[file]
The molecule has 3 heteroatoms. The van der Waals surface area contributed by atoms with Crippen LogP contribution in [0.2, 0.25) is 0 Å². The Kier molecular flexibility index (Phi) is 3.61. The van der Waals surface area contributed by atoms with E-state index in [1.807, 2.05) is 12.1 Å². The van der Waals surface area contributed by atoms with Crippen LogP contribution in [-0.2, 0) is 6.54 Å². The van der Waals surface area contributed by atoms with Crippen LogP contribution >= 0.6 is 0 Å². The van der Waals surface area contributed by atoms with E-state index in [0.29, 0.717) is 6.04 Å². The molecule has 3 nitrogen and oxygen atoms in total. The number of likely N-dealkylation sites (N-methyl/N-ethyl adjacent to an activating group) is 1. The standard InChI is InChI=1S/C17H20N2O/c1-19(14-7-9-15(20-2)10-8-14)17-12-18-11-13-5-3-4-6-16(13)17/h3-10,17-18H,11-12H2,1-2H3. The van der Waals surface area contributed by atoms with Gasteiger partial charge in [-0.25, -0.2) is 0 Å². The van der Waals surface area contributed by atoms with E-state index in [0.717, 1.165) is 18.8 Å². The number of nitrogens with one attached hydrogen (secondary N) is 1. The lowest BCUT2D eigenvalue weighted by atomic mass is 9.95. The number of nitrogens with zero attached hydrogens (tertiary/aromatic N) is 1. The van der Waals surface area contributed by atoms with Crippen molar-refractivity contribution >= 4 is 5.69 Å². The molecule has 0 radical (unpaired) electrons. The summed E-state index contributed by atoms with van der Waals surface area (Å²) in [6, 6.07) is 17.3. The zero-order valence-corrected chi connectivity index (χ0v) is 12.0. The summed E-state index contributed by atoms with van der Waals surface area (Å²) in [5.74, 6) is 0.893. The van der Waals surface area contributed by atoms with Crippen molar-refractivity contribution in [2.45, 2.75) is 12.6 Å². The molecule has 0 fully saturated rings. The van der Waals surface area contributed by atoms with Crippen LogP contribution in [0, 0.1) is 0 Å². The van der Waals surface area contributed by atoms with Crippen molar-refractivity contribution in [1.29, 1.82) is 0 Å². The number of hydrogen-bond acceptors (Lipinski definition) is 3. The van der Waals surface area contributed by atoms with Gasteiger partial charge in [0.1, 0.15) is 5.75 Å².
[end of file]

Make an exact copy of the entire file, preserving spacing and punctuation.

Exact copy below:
The molecule has 3 heteroatoms. The van der Waals surface area contributed by atoms with Crippen LogP contribution in [0.2, 0.25) is 0 Å². The Kier molecular flexibility index (Phi) is 3.61. The van der Waals surface area contributed by atoms with E-state index in [1.807, 2.05) is 12.1 Å². The van der Waals surface area contributed by atoms with Crippen LogP contribution in [-0.2, 0) is 6.54 Å². The van der Waals surface area contributed by atoms with Crippen LogP contribution >= 0.6 is 0 Å². The van der Waals surface area contributed by atoms with E-state index in [0.29, 0.717) is 6.04 Å². The molecule has 3 nitrogen and oxygen atoms in total. The number of likely N-dealkylation sites (N-methyl/N-ethyl adjacent to an activating group) is 1. The standard InChI is InChI=1S/C17H20N2O/c1-19(14-7-9-15(20-2)10-8-14)17-12-18-11-13-5-3-4-6-16(13)17/h3-10,17-18H,11-12H2,1-2H3. The van der Waals surface area contributed by atoms with Gasteiger partial charge in [-0.25, -0.2) is 0 Å². The van der Waals surface area contributed by atoms with E-state index in [0.717, 1.165) is 18.8 Å². The number of nitrogens with one attached hydrogen (secondary N) is 1. The lowest BCUT2D eigenvalue weighted by atomic mass is 9.95. The number of nitrogens with zero attached hydrogens (tertiary/aromatic N) is 1. The van der Waals surface area contributed by atoms with Crippen molar-refractivity contribution >= 4 is 5.69 Å². The molecule has 0 radical (unpaired) electrons. The summed E-state index contributed by atoms with van der Waals surface area (Å²) in [6, 6.07) is 17.3. The zero-order valence-corrected chi connectivity index (χ0v) is 12.0. The summed E-state index contributed by atoms with van der Waals surface area (Å²) in [5.74, 6) is 0.893. The van der Waals surface area contributed by atoms with Crippen molar-refractivity contribution in [2.45, 2.75) is 12.6 Å². The molecule has 0 fully saturated rings. The van der Waals surface area contributed by atoms with Crippen LogP contribution in [0, 0.1) is 0 Å². The van der Waals surface area contributed by atoms with Crippen molar-refractivity contribution in [1.29, 1.82) is 0 Å². The number of hydrogen-bond acceptors (Lipinski definition) is 3. The van der Waals surface area contributed by atoms with Gasteiger partial charge in [0.1, 0.15) is 5.75 Å².